A day before President Bush is to address the nation on Iraq, congressional Democrats moved Tuesday to pre-empt his plan to send thousands more troops to Baghdad by denying him the money to pay for it.
Sen. Edward Kennedy, D-Mass., took the opening shot in the first head-to-head confrontation between the president and the newly Democratic Congress, proposing legislation that would bar funding for new troops.
NBC News has reported that Bush will announce the deployment of 20,000 more troops and push a new program to speed reconstruction and provide jobs for Iraqis in his nationally televised address Wednesday night. A senior defense official told The Associated Press on condition of anonymity that the first of those troops would be in the country before the end of the month .
Congress voted to authorize the Iraq war in October 2002, but Kennedy, expanding on a theme anti-war Democrats have developed in the last few weeks, maintained Wednesday that the mission had changed so sharply that Bush must seek a new vote to authorize further military deployments.
The 2002 resolution “was primarily focused on the fact that Saddam [Hussein] presented an imminent threat to the United States militarily, and Saddam is no longer there,” Kennedy said in an interview on MSNBC’s “Hardball.” “About the alliances between Saddam and al-Qaida, which the 9/11 commission dismissed, and about the weapons of mass destruction, which weren’t there. So all of the tenets of that authorization have effectually left.”
Move would cut off funding
Kennedy’s measure would use Congress’ budget authority to force Bush to seek congressional approval for new troops, blocking any new spending “until the Congress of the United States, the Senate of the United States, votes in favor of it,” he said.
“I do believe that the country is demanding accountability,” said Kennedy, who called the war “the overarching issue of our times.”
Kennedy drew a parallel with the U.S. war in Vietnam, saying Congress must not make the same mistake it made when it was slow to confront President Lyndon Johnson during the 1960s.
“The similarity between the Vietnam War and the Iraq war is that we had military leaders [and] President Johnson that believed there is a military solution to the Vietnamese war, and now we have a president that believes there is just a military solution to the age-old strife that has been going on for 1,300 years between the Sunnis, primarily, and the Shia,” Kennedy said.
“The military has done everything it has been asked to do, and those fighting men and women have done it with extraordinary courage,” he added. “But we are asking them to do things which they are not prepared to do, and that is to try to resolve a civil war. That is wrong to ask them to do it, and it’s perpetuating American involvement.”
Divisions among Democrats
Kennedy said he expected a vote on the measure, which would take the form of an amendment to an appropriations bill, within three weeks.
By lending his name to the measure, Kennedy will force congressional Democrats to confront their own divisions. While they are eager to take on the president in light of public opinion polls showing that more than 60 percent of Americans oppose increasing troop levels, they are at odds over how to do it.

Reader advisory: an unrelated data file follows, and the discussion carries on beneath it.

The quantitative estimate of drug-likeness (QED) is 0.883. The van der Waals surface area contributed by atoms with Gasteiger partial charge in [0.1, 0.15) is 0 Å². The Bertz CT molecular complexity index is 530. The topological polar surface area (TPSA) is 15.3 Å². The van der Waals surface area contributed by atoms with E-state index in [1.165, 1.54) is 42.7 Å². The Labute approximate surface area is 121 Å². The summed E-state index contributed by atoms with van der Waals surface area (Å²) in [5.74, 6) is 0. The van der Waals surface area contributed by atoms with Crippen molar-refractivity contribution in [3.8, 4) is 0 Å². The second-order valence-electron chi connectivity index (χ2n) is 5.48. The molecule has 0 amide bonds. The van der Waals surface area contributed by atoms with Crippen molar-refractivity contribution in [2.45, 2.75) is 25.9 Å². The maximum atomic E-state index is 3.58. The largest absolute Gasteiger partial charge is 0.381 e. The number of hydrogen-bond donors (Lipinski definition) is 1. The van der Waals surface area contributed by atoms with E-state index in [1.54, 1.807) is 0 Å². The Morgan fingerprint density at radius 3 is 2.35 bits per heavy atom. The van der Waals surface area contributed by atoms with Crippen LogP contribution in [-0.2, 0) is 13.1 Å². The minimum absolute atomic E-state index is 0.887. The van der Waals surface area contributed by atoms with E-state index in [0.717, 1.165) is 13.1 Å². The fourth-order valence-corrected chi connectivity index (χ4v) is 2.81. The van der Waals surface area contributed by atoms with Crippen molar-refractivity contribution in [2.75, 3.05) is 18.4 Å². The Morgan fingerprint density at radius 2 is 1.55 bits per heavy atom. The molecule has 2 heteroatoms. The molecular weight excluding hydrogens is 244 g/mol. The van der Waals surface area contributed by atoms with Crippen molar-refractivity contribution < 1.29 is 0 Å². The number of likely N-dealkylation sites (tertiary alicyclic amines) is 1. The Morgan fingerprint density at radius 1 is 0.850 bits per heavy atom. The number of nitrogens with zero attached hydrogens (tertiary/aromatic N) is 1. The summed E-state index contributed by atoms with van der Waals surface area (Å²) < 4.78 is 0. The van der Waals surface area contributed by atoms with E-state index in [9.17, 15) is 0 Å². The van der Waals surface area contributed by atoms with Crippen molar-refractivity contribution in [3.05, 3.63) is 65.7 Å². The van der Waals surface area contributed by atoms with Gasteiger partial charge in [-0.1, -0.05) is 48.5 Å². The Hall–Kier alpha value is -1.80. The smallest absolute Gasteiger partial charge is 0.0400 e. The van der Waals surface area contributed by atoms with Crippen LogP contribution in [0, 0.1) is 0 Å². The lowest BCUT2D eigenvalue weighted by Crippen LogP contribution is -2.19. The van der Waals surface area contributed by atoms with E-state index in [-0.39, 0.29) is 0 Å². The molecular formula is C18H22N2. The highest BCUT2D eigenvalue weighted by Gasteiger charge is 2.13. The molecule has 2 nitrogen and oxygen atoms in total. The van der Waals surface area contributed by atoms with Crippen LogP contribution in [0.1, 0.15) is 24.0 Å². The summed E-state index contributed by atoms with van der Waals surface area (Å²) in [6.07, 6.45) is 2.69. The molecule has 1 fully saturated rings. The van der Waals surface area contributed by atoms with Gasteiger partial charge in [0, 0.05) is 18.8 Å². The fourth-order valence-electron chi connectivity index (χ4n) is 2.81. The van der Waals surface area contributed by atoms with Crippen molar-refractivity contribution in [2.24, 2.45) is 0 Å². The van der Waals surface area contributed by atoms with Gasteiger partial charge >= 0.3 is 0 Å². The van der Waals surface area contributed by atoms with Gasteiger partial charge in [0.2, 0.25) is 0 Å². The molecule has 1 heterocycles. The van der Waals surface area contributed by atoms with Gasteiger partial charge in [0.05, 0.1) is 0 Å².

House Speaker Nancy Pelosi, D-Calif., and Senate Majority Leader Harry Reid, D-Nev., have endorsed freezing funding for new troops, but other key Democrats are skeptical that they have the power to do so.
Rep. Steny Hoyer of Maryland, the No. 2 Democrat in the House, told NBC News on Wednesday that “as a matter of constitutionality” he did not believe Bush was under any obligation to seek new authorization from Congress. Sen. Joseph Biden, D-Del., chairman of the Foreign Relations Committee, made the same point Sunday in an interview on NBC’s “Meet the Press.”
Republican supporters of the administration's policy were quick to seize on the Democratic disagreements.
‘Going to have to make a choice’
“Democrats are going to have to make a choice here, and they’re going to have to decide where they stand in terms of two issues: Number one, do you want Iraq to succeed, and, if so, what does that mean?” White House spokesman Tony Snow told reporters Wednesday. “And, number two, do you believe in supporting the troops as you say, and how do you express that support?”
Presidential candidate Duncan Hunter of California, the ranking Republican on the House Armed Services Committee, said in an interview on “Hardball”: “The president is the commander-in-chief. I think that our policy should go from our shores with one voice, and the fact that Democrats are going all over the place ... I think that’s a bad thing for this country.”
But Kennedy said voters in the fall election were “very loud and very clear: They do not want additional American troops put into harm’s way; they do not want American troops involved in a civil war.”
Even if his proposal is jettisoned for different approach, Kennedy said, Democrats have to come up with a strategy and do something soon.
“If we don’t take action in the short term,” he told “Hardball” host Chris Matthews, “this president will go ahead and order these troops over to Iraq, and then it will be too late.”
NBC’s Mike Viqueira and Les Kretman and MSNBC’s Chris Matthews contributed to this report.
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